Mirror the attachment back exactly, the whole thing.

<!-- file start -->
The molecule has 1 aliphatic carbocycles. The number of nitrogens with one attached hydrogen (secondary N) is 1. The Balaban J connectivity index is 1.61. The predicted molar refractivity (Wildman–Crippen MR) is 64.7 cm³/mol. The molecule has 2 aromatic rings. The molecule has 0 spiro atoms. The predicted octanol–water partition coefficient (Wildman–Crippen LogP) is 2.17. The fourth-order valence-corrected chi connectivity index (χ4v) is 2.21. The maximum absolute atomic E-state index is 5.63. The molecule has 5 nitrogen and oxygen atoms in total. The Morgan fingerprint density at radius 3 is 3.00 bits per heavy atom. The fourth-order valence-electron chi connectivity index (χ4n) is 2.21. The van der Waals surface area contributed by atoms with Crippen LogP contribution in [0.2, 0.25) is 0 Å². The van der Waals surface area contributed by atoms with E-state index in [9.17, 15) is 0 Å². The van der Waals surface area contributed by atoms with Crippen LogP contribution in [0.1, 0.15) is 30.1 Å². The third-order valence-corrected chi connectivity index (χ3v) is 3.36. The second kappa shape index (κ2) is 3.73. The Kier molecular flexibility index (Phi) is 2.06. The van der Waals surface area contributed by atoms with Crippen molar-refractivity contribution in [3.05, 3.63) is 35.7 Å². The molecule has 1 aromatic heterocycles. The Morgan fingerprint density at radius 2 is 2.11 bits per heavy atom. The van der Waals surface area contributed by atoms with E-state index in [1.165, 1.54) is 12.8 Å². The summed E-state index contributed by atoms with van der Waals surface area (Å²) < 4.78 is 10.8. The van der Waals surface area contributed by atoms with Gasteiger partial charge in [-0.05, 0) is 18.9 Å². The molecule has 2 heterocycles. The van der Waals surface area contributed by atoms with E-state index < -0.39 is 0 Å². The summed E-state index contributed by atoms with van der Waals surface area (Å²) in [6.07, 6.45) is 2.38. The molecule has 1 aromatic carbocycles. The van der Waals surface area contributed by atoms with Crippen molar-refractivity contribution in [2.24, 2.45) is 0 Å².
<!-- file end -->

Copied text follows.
The molecule has 1 aliphatic carbocycles. The number of nitrogens with one attached hydrogen (secondary N) is 1. The Balaban J connectivity index is 1.61. The predicted molar refractivity (Wildman–Crippen MR) is 64.7 cm³/mol. The molecule has 2 aromatic rings. The molecule has 0 spiro atoms. The predicted octanol–water partition coefficient (Wildman–Crippen LogP) is 2.17. The fourth-order valence-corrected chi connectivity index (χ4v) is 2.21. The maximum absolute atomic E-state index is 5.63. The molecule has 5 nitrogen and oxygen atoms in total. The Morgan fingerprint density at radius 3 is 3.00 bits per heavy atom. The fourth-order valence-electron chi connectivity index (χ4n) is 2.21. The van der Waals surface area contributed by atoms with Crippen LogP contribution in [0.2, 0.25) is 0 Å². The van der Waals surface area contributed by atoms with E-state index in [9.17, 15) is 0 Å². The van der Waals surface area contributed by atoms with Crippen LogP contribution in [0.1, 0.15) is 30.1 Å². The third-order valence-corrected chi connectivity index (χ3v) is 3.36. The second kappa shape index (κ2) is 3.73. The Kier molecular flexibility index (Phi) is 2.06. The van der Waals surface area contributed by atoms with Crippen molar-refractivity contribution in [3.05, 3.63) is 35.7 Å². The molecule has 1 aromatic heterocycles. The Morgan fingerprint density at radius 2 is 2.11 bits per heavy atom. The van der Waals surface area contributed by atoms with E-state index in [1.165, 1.54) is 12.8 Å². The summed E-state index contributed by atoms with van der Waals surface area (Å²) < 4.78 is 10.8. The van der Waals surface area contributed by atoms with Gasteiger partial charge in [-0.05, 0) is 18.9 Å². The molecule has 2 heterocycles. The van der Waals surface area contributed by atoms with E-state index < -0.39 is 0 Å². The summed E-state index contributed by atoms with van der Waals surface area (Å²) in [6.07, 6.45) is 2.38. The molecule has 1 aromatic carbocycles. The van der Waals surface area contributed by atoms with Crippen molar-refractivity contribution in [2.24, 2.45) is 0 Å².